Wow – two code sections in one article! Under the new law, there is a provision that could potentially limit interest expense for businesses. For taxpayers with gross receipts in excess of $25 million, the interest expense deduction through 2021 is limited to 30 percent of earnings before depreciation, amortization, taxes and business interest (attribution rules apply with other entities – although we await guidance on how those rules will be applied).
Starting in 2022, the calculation is 30 percent of earnings before taxes and business interest. Therefore, the starting point will be a lot lower after 2022. The unallowed/excess interest is a very complicated area that goes beyond the scope of this article, but in short, it’s not lost and can be used in the future.
The real estate industry received a lucky break – a business that is deemed to be a real estate entity (a very encompassing definition) can make an election to deduct all interest expenses. The tradeoff is that any taxpayer making the election must use the ADS recovery period (a longer depreciable life) and, more importantly, may not take bonus depreciation.
The planning required here cannot be stressed enough. The election to be treated as an electing real estate entity is irrevocable. When the election needs to be made is still not certain. While the tangible property regulations allowing more generous deductions of the depreciation may not be as much of an issue for some, they must still be analyzed.
Taxpayers will need to model out the next eight years (until the law sunsets) and determine if they need the interest expense now or if they would rather have the depreciation. This has to be analyzed together with the other aspects of the tax law, such as whether taking bonus depreciation now will not allow the taxpayer to maximize their 20 percent deduction (as discussed above) and factoring in the business loss limitation (as discussed below). State tax issues must also be considered in this analysis.
EXCESS BUSINESS LOSSES
This may be the most under-the-radar, drastic change affecting the real estate industry under the TCJA. In the past, a real estate professional had the ability to deduct all real estate losses against any other income (e.g., wages, investment income). Under the TCJA, a married filing joint taxpayer can only deduct $500,000 of active losses ($250,000 for others) against their other income. The remaining amount is treated as a net operating loss (NOL), which is available in future years against 80 percent of pre-NOL taxable income.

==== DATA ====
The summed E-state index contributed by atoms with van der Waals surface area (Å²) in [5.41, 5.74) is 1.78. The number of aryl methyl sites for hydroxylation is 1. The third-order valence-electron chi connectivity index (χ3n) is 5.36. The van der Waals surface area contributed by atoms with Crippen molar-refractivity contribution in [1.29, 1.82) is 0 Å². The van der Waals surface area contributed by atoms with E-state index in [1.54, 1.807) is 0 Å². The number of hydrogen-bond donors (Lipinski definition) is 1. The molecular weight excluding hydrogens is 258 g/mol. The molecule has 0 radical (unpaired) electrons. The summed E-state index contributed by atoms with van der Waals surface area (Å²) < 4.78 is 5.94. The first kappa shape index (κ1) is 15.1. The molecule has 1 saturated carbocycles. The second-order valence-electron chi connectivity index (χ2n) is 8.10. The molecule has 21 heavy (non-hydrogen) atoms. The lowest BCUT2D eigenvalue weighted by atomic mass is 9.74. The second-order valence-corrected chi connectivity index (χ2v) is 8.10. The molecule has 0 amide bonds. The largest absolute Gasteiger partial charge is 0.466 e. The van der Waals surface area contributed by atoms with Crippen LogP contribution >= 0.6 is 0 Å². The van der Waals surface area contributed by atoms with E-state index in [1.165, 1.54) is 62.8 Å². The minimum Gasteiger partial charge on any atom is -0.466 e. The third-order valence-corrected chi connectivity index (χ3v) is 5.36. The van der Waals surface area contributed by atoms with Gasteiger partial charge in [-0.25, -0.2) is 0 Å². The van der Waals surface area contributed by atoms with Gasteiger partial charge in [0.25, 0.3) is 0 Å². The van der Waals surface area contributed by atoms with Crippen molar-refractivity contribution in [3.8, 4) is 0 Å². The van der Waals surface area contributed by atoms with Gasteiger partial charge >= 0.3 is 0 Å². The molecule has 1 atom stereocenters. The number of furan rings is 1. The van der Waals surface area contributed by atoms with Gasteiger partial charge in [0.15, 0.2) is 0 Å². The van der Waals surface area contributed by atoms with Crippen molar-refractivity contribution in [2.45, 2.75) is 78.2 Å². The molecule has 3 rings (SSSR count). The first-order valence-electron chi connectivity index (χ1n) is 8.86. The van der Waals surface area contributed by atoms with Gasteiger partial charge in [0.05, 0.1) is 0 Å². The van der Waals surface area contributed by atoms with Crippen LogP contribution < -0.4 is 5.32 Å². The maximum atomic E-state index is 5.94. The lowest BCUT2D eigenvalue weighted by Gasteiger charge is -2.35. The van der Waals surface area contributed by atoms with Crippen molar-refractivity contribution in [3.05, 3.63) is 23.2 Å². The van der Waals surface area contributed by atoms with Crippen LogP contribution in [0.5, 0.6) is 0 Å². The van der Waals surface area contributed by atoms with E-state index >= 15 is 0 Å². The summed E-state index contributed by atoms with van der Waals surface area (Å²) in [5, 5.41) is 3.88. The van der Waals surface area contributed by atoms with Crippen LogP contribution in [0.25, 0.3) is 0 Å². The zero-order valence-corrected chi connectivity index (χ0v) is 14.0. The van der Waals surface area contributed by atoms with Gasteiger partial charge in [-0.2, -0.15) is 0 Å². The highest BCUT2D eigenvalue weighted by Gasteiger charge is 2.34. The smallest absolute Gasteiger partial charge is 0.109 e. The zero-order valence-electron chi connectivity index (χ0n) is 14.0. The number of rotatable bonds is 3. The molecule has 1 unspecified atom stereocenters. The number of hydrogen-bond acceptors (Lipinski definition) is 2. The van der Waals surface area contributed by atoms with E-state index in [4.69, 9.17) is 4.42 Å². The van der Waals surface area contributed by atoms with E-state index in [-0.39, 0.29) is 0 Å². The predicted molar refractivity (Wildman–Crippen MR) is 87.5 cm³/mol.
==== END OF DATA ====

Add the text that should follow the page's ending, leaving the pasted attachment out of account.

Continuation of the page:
This change may have enormous ramifications for certain real estate professionals who have become accustomed to “sheltering” their wage and investment income with real estate losses. Taxpayers need to determine if taking 100 percent bonus depreciation on a significant amount of assets will result in no benefit from the losses, while there may still be state taxes owed due to addbacks on state returns for a depreciation disallowance.
Once again, the planning here involves looking to the future and modeling out a taxpayer’s income forecast. If a taxpayer consistently has losses from real estate entities and is picking up investment income from other investments, perhaps it’s a good time to liquidate the investment portfolio and invest in real estate deals generating cash and taxable income. Obviously, investment decisions come before tax decisions, but this could be major factor in the investment decision.
Always keep in mind when planning that these are new laws and the IRS will always be looking for ways to close loopholes via legislation or regulations. What seems like a good idea today might turn out to be a problem tomorrow; don’t restructure anything that can’t be unstructured easily.
This upcoming tax season will be one for the books - not a postcard! Make sure to consult with your Marks Paneth advisor about these significant provisions, as well as the other changes that can affect your tax picture: enhanced bonus depreciation (including used assets), 1031 for real property, lower corporate tax rates and many more.
About Abe Schlisselfeld
Abe Schlisselfeld, CPA, EA, is the Co-Partner-in-Charge of the Real Estate Group at Marks Paneth LLP. With more than 20 years of experience in public accounting, Mr. Schlisselfeld’s concentration lies in the real estate industry, where he advises commercial and residential real estate owners, real estate management firms and REITs (real estate investment trusts) on all facets of accounting and taxation. He is a member of the Executive Committee of Marks Paneth, which sets policy and strategy... READ MORE +